Readers Write In #184: Proof that Marvel has a heart

Posted on May 19, 2020


(by Aman Basha)

Last year, Martin Scorsese provoked controversy, conversation, thought pieces, reactions and discussions when he called the Marvel series as not cinema, but theme parks. Scorsese later clarified his statement with a lengthy article which I haven’t read, but later gathered that he felt these movies had a sameness and lacked emotional connect. This statement has been supported and attacked equally. It left me to wonder whether a successful attempt to create a whole universe through movies similar to the ones presented in comics and literature didn’t warrant the tag of an artistic experience?

Scorsese and most of Marvel’s detractors are right on some counts, the movies have an overwhelming sameness and seem to play too safe and by-the-numbers. Yet the point that commentators miss is that these aspects are deliberate and by design. When one looks at pieces from a puzzle, they don’t make much of an impression. It is only in coming together that their true purpose unfolds in front of us.

To examine Marvel and assess it, the most appropriate place would be its conclusion, the culmination of 10 years and 22 films:

Avengers Endgame

Just as the MCU kickstarted in 2008 with Iron Man, transforming a talented but troubled actor into a star with the role of a lifetime, Endgame too appropriately begins with Iron Man stuck in space and rescued by the newest member to join the club and the first female lead, Captain Marvel.

The movie returns back to Earth, familar characters all still processing their round defeat, sour memories as Stark angrily lashes at good ole Captain America, who’s back with a shave, blaming their conflict depicted in Captain America: Civil War, a movie that shows the ramifications of the destruction left behind by superheroes and the conflict between superheroes in a much stronger way than Batman V. Superman, which, in its conflict between being “cinema” and being a part of a “franchise” fell flat, not doing adequate justice to neither unlike Captain America: Civil War, whose fresh character introductions were far more organic than BvS’s trailer showreel.

As they find Thanos and Thor finally goes to the head, we are witness to a great storytelling decision of fast forward 5 years, depicting how the world still has holes and did not heal from the loss. Characters try their best to move on, yet still struggle, even the eternal optimist Cap admits to be unable to. Antman magically reappears to tearfully reunite with his teenager daughter who he last saw as a child and pitches his mad time travel plan, we see what happened to all our favorites.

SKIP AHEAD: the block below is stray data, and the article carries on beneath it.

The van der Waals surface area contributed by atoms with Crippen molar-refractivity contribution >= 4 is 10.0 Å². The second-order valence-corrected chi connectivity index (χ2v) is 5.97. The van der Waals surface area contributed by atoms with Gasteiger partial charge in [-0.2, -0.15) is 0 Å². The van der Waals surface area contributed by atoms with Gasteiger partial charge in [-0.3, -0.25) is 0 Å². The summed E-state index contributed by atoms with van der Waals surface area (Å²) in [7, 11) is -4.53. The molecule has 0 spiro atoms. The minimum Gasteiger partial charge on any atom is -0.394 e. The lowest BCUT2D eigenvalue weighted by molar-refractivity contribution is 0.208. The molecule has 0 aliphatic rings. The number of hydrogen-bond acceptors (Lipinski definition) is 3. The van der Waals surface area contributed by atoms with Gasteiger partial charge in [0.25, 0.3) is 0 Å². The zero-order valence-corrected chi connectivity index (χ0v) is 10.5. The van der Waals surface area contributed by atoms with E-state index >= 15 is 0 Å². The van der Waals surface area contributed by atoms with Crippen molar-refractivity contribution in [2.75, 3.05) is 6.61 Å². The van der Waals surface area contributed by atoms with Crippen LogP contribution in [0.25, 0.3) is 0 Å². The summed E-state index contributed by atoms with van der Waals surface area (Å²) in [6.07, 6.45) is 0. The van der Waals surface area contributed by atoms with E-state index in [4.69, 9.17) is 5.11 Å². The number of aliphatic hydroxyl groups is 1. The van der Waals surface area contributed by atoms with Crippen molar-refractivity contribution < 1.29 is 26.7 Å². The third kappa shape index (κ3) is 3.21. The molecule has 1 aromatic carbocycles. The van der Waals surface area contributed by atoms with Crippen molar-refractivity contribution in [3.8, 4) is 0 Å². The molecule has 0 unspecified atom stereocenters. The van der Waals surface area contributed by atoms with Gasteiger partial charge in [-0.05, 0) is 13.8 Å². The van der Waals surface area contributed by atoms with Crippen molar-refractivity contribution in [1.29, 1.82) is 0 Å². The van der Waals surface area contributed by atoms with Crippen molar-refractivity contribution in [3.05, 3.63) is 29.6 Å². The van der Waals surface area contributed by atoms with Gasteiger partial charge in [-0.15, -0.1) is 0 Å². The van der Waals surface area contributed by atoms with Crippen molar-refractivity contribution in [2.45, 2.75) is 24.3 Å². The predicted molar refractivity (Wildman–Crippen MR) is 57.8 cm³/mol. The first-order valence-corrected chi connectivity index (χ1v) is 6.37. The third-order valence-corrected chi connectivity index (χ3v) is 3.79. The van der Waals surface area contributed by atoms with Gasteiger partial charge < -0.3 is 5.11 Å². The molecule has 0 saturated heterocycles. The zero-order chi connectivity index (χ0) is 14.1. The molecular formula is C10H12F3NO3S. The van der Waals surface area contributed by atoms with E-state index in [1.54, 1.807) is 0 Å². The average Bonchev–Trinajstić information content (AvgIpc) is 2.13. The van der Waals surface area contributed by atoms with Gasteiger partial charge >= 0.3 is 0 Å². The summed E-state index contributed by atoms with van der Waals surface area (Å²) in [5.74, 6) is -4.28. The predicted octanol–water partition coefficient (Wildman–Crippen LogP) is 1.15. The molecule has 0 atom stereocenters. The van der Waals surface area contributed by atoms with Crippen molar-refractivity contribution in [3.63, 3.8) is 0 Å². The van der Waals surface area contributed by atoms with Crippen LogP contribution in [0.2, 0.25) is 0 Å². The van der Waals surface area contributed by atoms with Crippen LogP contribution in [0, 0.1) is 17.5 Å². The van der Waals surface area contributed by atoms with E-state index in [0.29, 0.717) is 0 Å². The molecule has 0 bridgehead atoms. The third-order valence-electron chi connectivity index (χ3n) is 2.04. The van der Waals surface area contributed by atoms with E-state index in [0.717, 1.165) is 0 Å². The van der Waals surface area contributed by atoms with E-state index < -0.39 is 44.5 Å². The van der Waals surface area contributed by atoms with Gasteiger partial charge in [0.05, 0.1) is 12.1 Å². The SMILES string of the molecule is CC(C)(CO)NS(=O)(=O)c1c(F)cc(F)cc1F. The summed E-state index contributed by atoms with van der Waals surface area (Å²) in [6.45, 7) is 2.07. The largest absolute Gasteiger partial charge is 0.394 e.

Iron Man has a happy family, the daughter he had dreamed of, this is a life he is unwilling to risk yet he cannot rest with the possibility that he may bring them all back, the protege who pleaded in his arms to save him too. Mark Ruffalo pops in, with a hilarious transformation that combines the geek Banner and brawny Hulk concluding the struggle between the geeky Banner and brawny Hulk. It paves way to a laugh out loud scene where Banner has to recreate Hulk’s destructive rampage. To top it all is Thor’s turn, from the royal princeling to a depressed, overweight alcoholic. He becomes the center of most of the film’s jokes and digs yet still has a very real PTSD. Hawkeye transforms into a vengeful vigilante who’s offered by the same Black Widow who he had helped at some point.

Within the spectrum of the film, every character is given his moment to shine, every previous film is referenced and elevated, even Thor; Dark World, widely considered as one of the weaker films gets greater weight and feeling. There are loopholes, but given Marvel, they’re cleverly using it as a way to bring back and explore, in greater detail, fan favorite Loki in a series.

Endgame is the best of Marvel, a monument constructed as a tribute and love letter to its fans. Moments echo brilliantly from earlier films and arcs that began long ago find a beautiful touching end. I seem to be out of control and babbling, but how do I describe the satisfaction of watching lovers seperated by time reunite, a selfish genius sacrificing himself to save all, a selfless soldier finally living the life he deserved, the villain and his cohorts, hyped and shown from a decade finally getting their end. People finally coming to terms and making peace with their past, their parents and their regrets.

It might be misconstrued as a greatest hits parade only serving its fans, but this too is exceptionally difficult, given how Game Of Thrones, with a whole season and Star Wars with far lesser characters failed to give the satisfactory payoff to all the buildup and myth making it conveyed.

The debate still continues; yet I don’t seem to care, all that I wrote, I wrote with the joyful memories it gave me, the heart it had, it may be cinema or a theme park ride, but I love it and so did the audience, they love you 2.8 billion.